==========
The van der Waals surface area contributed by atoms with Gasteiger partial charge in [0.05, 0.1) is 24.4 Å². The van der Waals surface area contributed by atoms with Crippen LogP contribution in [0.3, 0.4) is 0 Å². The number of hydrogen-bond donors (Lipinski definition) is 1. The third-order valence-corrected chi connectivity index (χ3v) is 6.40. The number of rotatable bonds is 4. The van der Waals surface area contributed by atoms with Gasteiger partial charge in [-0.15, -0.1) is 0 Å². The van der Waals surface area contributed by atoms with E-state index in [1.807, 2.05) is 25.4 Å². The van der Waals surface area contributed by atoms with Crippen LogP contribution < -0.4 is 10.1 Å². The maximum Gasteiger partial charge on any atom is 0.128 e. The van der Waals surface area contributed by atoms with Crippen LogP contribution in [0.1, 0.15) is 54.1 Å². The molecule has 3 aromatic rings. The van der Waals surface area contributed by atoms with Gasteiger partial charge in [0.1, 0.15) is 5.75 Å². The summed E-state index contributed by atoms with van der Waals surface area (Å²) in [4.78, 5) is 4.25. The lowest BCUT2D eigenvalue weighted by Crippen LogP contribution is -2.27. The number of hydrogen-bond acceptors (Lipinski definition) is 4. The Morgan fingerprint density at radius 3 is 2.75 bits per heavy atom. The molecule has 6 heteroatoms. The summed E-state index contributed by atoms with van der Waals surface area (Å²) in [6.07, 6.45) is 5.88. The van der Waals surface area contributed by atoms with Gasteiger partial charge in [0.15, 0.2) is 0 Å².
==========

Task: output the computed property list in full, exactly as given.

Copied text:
The van der Waals surface area contributed by atoms with Gasteiger partial charge in [0.05, 0.1) is 24.4 Å². The van der Waals surface area contributed by atoms with Crippen LogP contribution in [0.3, 0.4) is 0 Å². The number of hydrogen-bond donors (Lipinski definition) is 1. The third-order valence-corrected chi connectivity index (χ3v) is 6.40. The number of rotatable bonds is 4. The van der Waals surface area contributed by atoms with Gasteiger partial charge in [-0.15, -0.1) is 0 Å². The van der Waals surface area contributed by atoms with E-state index in [1.807, 2.05) is 25.4 Å². The van der Waals surface area contributed by atoms with Crippen LogP contribution < -0.4 is 10.1 Å². The maximum Gasteiger partial charge on any atom is 0.128 e. The van der Waals surface area contributed by atoms with Crippen LogP contribution in [0.1, 0.15) is 54.1 Å². The molecule has 3 aromatic rings. The van der Waals surface area contributed by atoms with Gasteiger partial charge in [0.1, 0.15) is 5.75 Å². The summed E-state index contributed by atoms with van der Waals surface area (Å²) in [4.78, 5) is 4.25. The lowest BCUT2D eigenvalue weighted by Crippen LogP contribution is -2.27. The number of hydrogen-bond acceptors (Lipinski definition) is 4. The Morgan fingerprint density at radius 3 is 2.75 bits per heavy atom. The molecule has 6 heteroatoms. The summed E-state index contributed by atoms with van der Waals surface area (Å²) in [6.07, 6.45) is 5.88. The van der Waals surface area contributed by atoms with Gasteiger partial charge in [0.15, 0.2) is 0 Å².